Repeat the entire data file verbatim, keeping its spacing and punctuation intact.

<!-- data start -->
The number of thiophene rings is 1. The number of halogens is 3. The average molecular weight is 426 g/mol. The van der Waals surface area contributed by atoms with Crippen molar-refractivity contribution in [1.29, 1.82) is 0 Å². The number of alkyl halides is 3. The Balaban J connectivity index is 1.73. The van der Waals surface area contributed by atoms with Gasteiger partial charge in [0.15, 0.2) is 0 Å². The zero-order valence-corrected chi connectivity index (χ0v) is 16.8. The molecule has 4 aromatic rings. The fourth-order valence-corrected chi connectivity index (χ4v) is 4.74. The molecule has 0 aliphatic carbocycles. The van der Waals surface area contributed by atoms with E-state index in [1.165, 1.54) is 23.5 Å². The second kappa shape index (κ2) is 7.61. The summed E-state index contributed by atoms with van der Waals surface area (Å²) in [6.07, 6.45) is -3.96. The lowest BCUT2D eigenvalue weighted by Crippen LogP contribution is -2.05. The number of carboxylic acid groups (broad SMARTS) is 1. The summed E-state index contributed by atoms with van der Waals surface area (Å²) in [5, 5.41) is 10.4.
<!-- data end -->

The number of thiophene rings is 1. The number of halogens is 3. The average molecular weight is 426 g/mol. The van der Waals surface area contributed by atoms with Crippen molar-refractivity contribution in [1.29, 1.82) is 0 Å². The number of alkyl halides is 3. The Balaban J connectivity index is 1.73. The van der Waals surface area contributed by atoms with Gasteiger partial charge in [0.15, 0.2) is 0 Å². The zero-order valence-corrected chi connectivity index (χ0v) is 16.8. The molecule has 4 aromatic rings. The fourth-order valence-corrected chi connectivity index (χ4v) is 4.74. The molecule has 0 aliphatic carbocycles. The van der Waals surface area contributed by atoms with E-state index in [1.165, 1.54) is 23.5 Å². The second kappa shape index (κ2) is 7.61. The summed E-state index contributed by atoms with van der Waals surface area (Å²) in [6.07, 6.45) is -3.96. The lowest BCUT2D eigenvalue weighted by Crippen LogP contribution is -2.05. The number of carboxylic acid groups (broad SMARTS) is 1. The summed E-state index contributed by atoms with van der Waals surface area (Å²) in [5, 5.41) is 10.4.